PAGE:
- Chinese supplier branded consumer video surveillance equipment accounted for approximately 5 percent of US market revenues in 2016. However, the recent explosion of supply and demand for consumer video in the Chinese domestic market is a potential ticking time bomb for US market stakeholders.
- The US market itself has experienced exceptional growth during the past five years, averaging double digit annual growth with 2016 and yielding market revenues of $830 million.
- Consumer demand for surveillance has grown in the shadow of the smartphone explosion. Smartphones have given video surveillance suppliers the perfect platform to develop their user interfaces and give consumers instant access to their surveillance system from anywhere. Better wireless technology, mobile data coverage and connections speeds, cloud storage and analytics have also helped facilitate new demand.
- However, the other main contributing factor to the growing demand has been the improvement to the affordability of equipment. Camera prices have almost halved in the past three years alone. Herein lies the threat to the companies currently capitalising on the new demand. If the market is price sensitive enough, then the suppliers with the lowest prices will eventually gain control.
The issue for US suppliers
- The average selling price of a consumer-grade, standalone network video surveillance camera in the US was $95 in 2015. However, in Asia, the average selling price was just $27. One might expect that this is due to a vast difference in technical specifications between the cameras sold. However, in China, consumers can purchase a 720p PTZ standalone network camera with remote connectivity, night vision, motion detection, two-way audio, a free 8GB micro SD card and cloud storage options for less than $20.
- Should these Chinese manufacturers intensify their export attempts this could present the current US market incumbents with a real problem. US suppliers are unable to compete at these prices because most of them actually OEM their product from a Chinese manufacturer to begin with. If the battle for market share ever came down to simple price war the Chinese OEMs would win without question. So why hasn’t this happened already and what is currently stopping it from happening?
- In China, these OEMs are able to sell to the domestic market at such low prices because they sell direct to consumers via online retailers like Taobao (part off the Alibaba group). They do not have to pay another company to make the product for them and they also do not have to give any of their profits to distributors or retailers – apart from a razor thin slice to Taobao. However, this would not be the case if they wanted to dominate the US market due to the strength of its offline sale channel. Very few Chinese manufacturers have managed to get their cameras on US retailer’s shelves nationwide and building the relationships and brand recognition necessary to do so takes a great deal of time and investment. Only the largest Chinese OEMs can consider this a viable strategy. As a result, the smaller companies that lack the budget to set up local sales offices are instead opting to focus on selling through Amazon and eBay. However, these often suffer with poor reviews (the death knell of any ecommerce venture) due to the lack of local customer service.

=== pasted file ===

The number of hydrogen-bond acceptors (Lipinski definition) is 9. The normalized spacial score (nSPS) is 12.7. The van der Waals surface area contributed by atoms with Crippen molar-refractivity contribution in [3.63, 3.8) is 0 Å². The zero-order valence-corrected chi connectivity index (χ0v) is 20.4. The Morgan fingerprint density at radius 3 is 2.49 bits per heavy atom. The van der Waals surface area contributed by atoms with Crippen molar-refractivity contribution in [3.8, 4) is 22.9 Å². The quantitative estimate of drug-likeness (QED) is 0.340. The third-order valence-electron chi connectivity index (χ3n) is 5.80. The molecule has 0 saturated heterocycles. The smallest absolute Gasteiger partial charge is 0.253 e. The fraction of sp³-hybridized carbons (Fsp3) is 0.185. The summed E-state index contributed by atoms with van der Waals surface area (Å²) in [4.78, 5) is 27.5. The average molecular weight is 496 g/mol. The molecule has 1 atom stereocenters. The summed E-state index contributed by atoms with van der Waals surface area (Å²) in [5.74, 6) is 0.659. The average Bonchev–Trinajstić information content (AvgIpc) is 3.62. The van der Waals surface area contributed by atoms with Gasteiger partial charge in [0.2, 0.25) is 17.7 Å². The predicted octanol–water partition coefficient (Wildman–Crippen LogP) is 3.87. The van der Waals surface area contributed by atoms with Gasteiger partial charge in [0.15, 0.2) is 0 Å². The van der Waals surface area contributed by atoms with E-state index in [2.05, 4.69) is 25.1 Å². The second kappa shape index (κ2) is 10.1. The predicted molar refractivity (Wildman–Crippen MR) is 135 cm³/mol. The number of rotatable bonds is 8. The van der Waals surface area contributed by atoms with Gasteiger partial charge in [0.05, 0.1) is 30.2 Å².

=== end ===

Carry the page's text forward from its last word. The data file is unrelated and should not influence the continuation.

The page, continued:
What US market suppliers can do to maintain market share
- Maintain a premium brand reputation; as long as customers continue to perceive the Chinese branded product as lower quality they can justify the additional expense. The most effective way US companies can do this is through software innovation, whether that be through improvements to the mobile application’s user interface or advanced features like video analytics.
- Keep their retailers happy. Chinese manufacturers struggle to get US retailers to stock their product (largely due to the bullet above). As long as this continues, their potential to gain market share is significantly reduced.
- Integrate their video offerings with other highly sought-after home applications such as home automation, alarms or entertainment systems.
- Accept that the average camera price is going to continue to fall and adjust accordingly.